When an offensive system is built on scheme it’s a lot easier to find plug-and -play players.
Too many mock drafts to keep up? The good folks at Inside The Star have done the heavy lifting and summarize a number, including one that predicts the Cowboys landing safety Derwin James via trade (I wish).
The Cowboys hitting on a play making safety to start off their draft would be a home run. Between now and April, the hype for new passing game coordinator Kris Richard will only grow, as the Cowboys expect even bigger things out of last year’s rookies Jourdan Lewis, Chidobe Awuzie, and Xavier Woods.
Adding an instinctive player like James to roam around with the rest of this young and athletic secondary could truly turn the Cowboys’ secondary into one of the NFL’s best. Derwin James would instantly improve this team’s rushing defense with his ability to sniff out plays and tackle in space, as well as the looks they can provide in coverage – seamlessly playing back against the pass with range and length.
As if there was any doubt:
Inside the Star also ponder a question many BTBers have asked: where to play Byron Jones.
In 2018, the Cowboys will have a lot of decisions to make. Among others, deciding where to play Byron this season will be one of them. Will they keep him at safety? He’s been good there, but some would argue Dallas could improve the position with someone else.
Say the front office does make a run for Seahawks’ Earl Thomas, Kavon Frazier impresses the team in training camp and he earns a chance to display his physicality as a starting safety. That could be a very good unit and the Cowboys have the chance to move Jones to cornerback next to a talented young duo in Chidobe Awuzie and Jourdan Lewis.
With 2018 being Jones’ last year under contract, this will be a defining season for his career. Fortunately for him, the Cowboys are bringing in an excellent defensive backs coach. The creator of Seattle’s Legion of Boom, Kris Richard, will surely get the most out of Jones this season.
The Cowboys’ 2016 rookie class wasn’t just the best of that season, it was arguably the best rookie class (in terms of rookie AV) ever. How does NFL.com rate the team’s 2017 class and the rest of the NFC East?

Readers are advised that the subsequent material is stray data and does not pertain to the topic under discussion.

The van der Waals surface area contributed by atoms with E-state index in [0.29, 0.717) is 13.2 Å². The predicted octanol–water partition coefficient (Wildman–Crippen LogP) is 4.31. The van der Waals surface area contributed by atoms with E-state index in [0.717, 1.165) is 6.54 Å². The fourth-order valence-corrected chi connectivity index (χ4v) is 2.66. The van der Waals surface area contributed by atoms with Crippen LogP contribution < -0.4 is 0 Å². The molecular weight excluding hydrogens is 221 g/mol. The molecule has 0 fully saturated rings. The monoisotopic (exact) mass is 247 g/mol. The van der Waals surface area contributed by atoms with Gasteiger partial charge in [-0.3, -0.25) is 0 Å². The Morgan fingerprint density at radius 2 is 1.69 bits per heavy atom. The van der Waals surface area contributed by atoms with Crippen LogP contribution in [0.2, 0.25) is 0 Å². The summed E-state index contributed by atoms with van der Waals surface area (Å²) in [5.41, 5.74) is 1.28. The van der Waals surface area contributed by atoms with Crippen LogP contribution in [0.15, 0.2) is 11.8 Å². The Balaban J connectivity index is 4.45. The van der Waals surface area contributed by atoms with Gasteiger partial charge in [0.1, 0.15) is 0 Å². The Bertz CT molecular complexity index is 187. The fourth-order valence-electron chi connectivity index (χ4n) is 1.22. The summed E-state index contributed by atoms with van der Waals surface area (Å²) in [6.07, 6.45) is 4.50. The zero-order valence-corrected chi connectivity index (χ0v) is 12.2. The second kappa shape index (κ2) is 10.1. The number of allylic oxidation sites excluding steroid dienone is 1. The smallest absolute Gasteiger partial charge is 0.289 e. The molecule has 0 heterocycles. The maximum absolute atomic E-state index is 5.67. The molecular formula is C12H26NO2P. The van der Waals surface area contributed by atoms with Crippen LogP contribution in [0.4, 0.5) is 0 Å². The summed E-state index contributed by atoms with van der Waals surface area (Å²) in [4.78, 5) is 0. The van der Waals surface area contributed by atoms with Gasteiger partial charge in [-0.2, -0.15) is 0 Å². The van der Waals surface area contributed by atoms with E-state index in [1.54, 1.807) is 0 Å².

Dallas addressed all of its obvious needs through the draft but didn't quite see the results in Year 1. Jerry Jones wanted a "war daddy" and attempted to draft one in Charlton. But the rookie was overshadowed by Demarcus Lawrence's 14.5 sacks and outplayed by Benson Mayowa at times. In drafting Awuzie, Lewis and Woods, the Cowboys patched holes left wide open in the secondary, ones Aaron Rodgers exposed in the 2016 Divisional Round. The trio is the future of the Cowboys' secondary -- especially Lewis, whose 746 snaps were second-most among Dallas corners -- but a better assessment can be made next season. Dallas' woeful receiving room didn't get much of a boost from Switzer or Brown. Rush was a surprising find, and a preseason MVP, in the draft's aftermath. GRADE: B
The Cowboys’ all-time sack leader has some thoughts on the team’s 2016 first-round pick and seems eager to assist.
Ware sees potential in Charlton, who appeared to get more comfortable in the defensive line rotation as the 2017 season went on.
“When you look at Taco, you see how athletic he is,” Ware said. “And you can develop that each and every year. You’ve got to develop that toolbox, is what I say. But I think with Taco, that first (year) to the second year, you’ve got to see improvement, (and) to the third year. The same thing we’ve seen with DeMarcus Lawrence. You see how well he progressed.
“It takes a little time for pass rushers to progress, but he has all the assets.”
Sad news as former Cowboys’ running back Lincoln Coleman has been missing for several days. Let’s hope he’s found healthy soon.
Coleman famously took the field for the Cowboys on the icy Thanksgiving Day game in 1993. He was released from the team in July 1995 and went through a period of drug and alcohol addiction. He returned to Dallas in 2013 after entering a Florida treatment center.
Coleman was reported missing in May, but returned safely to his mother’s house. His family said he has lingering health issues, including dementia, as a result of his NFL career and splits his time between Dallas and Florida, KDFW-TV (Channel 4) reported.